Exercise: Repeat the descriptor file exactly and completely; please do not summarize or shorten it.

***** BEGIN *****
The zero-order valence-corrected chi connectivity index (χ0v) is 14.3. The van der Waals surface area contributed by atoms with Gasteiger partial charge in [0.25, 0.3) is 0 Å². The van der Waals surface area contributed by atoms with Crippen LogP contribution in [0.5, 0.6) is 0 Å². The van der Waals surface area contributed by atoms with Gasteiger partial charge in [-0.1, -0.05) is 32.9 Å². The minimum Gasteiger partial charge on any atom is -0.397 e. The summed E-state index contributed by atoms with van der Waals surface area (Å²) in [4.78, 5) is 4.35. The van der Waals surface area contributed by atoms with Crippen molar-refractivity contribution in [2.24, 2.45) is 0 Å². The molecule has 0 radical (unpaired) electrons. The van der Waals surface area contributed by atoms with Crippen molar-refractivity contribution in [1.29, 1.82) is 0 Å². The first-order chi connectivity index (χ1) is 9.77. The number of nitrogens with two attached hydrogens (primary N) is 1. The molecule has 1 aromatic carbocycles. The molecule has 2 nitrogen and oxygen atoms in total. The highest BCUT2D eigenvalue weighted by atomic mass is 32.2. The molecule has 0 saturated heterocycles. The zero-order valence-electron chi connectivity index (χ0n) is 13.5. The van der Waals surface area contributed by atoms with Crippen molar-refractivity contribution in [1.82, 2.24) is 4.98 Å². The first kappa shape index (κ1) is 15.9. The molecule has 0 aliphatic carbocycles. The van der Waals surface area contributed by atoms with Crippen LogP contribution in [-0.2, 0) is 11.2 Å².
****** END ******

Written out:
The zero-order valence-corrected chi connectivity index (χ0v) is 14.3. The van der Waals surface area contributed by atoms with Gasteiger partial charge in [0.25, 0.3) is 0 Å². The van der Waals surface area contributed by atoms with Crippen LogP contribution in [0.5, 0.6) is 0 Å². The van der Waals surface area contributed by atoms with Gasteiger partial charge in [-0.1, -0.05) is 32.9 Å². The minimum Gasteiger partial charge on any atom is -0.397 e. The summed E-state index contributed by atoms with van der Waals surface area (Å²) in [4.78, 5) is 4.35. The van der Waals surface area contributed by atoms with Crippen molar-refractivity contribution in [2.24, 2.45) is 0 Å². The molecule has 0 radical (unpaired) electrons. The van der Waals surface area contributed by atoms with Crippen molar-refractivity contribution in [1.29, 1.82) is 0 Å². The first-order chi connectivity index (χ1) is 9.77. The number of nitrogens with two attached hydrogens (primary N) is 1. The molecule has 1 aromatic carbocycles. The molecule has 2 nitrogen and oxygen atoms in total. The highest BCUT2D eigenvalue weighted by atomic mass is 32.2. The molecule has 0 saturated heterocycles. The zero-order valence-electron chi connectivity index (χ0n) is 13.5. The van der Waals surface area contributed by atoms with Crippen molar-refractivity contribution in [1.82, 2.24) is 4.98 Å². The first kappa shape index (κ1) is 15.9. The molecule has 0 aliphatic carbocycles. The van der Waals surface area contributed by atoms with Crippen LogP contribution in [-0.2, 0) is 11.2 Å².